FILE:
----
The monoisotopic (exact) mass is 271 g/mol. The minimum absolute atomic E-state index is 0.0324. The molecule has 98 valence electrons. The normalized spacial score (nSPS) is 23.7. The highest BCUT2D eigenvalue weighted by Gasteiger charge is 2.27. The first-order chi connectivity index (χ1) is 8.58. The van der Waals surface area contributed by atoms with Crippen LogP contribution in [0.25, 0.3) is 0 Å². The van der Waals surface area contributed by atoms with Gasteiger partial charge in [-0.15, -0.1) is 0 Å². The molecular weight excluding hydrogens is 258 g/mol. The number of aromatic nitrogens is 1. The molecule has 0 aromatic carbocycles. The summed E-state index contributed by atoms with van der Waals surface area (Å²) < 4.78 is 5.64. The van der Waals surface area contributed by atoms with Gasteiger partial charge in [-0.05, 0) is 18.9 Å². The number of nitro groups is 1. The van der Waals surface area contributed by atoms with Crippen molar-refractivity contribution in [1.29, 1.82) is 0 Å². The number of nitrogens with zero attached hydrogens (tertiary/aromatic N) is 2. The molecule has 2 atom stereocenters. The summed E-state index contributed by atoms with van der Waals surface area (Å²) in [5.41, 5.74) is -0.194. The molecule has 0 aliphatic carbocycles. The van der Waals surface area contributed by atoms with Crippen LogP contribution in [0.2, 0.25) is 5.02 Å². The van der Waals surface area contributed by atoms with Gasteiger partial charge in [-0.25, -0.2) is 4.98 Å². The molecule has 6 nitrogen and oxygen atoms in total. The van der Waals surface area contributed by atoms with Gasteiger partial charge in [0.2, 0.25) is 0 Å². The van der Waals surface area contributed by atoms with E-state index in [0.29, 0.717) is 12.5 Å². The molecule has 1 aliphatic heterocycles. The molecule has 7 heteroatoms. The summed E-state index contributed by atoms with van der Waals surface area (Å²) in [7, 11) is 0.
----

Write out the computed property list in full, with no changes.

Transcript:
The monoisotopic (exact) mass is 271 g/mol. The minimum absolute atomic E-state index is 0.0324. The molecule has 98 valence electrons. The normalized spacial score (nSPS) is 23.7. The highest BCUT2D eigenvalue weighted by Gasteiger charge is 2.27. The first-order chi connectivity index (χ1) is 8.58. The van der Waals surface area contributed by atoms with Crippen LogP contribution in [0.25, 0.3) is 0 Å². The van der Waals surface area contributed by atoms with Gasteiger partial charge in [-0.15, -0.1) is 0 Å². The molecular weight excluding hydrogens is 258 g/mol. The number of aromatic nitrogens is 1. The molecule has 0 aromatic carbocycles. The summed E-state index contributed by atoms with van der Waals surface area (Å²) < 4.78 is 5.64. The van der Waals surface area contributed by atoms with Gasteiger partial charge in [-0.05, 0) is 18.9 Å². The number of nitro groups is 1. The van der Waals surface area contributed by atoms with Crippen molar-refractivity contribution in [1.29, 1.82) is 0 Å². The number of nitrogens with zero attached hydrogens (tertiary/aromatic N) is 2. The molecule has 2 atom stereocenters. The summed E-state index contributed by atoms with van der Waals surface area (Å²) in [5.41, 5.74) is -0.194. The molecule has 0 aliphatic carbocycles. The van der Waals surface area contributed by atoms with Crippen LogP contribution in [0.2, 0.25) is 5.02 Å². The van der Waals surface area contributed by atoms with Gasteiger partial charge in [-0.25, -0.2) is 4.98 Å². The molecule has 6 nitrogen and oxygen atoms in total. The van der Waals surface area contributed by atoms with Gasteiger partial charge in [0.2, 0.25) is 0 Å². The van der Waals surface area contributed by atoms with E-state index in [0.29, 0.717) is 12.5 Å². The molecule has 1 aliphatic heterocycles. The molecule has 7 heteroatoms. The summed E-state index contributed by atoms with van der Waals surface area (Å²) in [7, 11) is 0.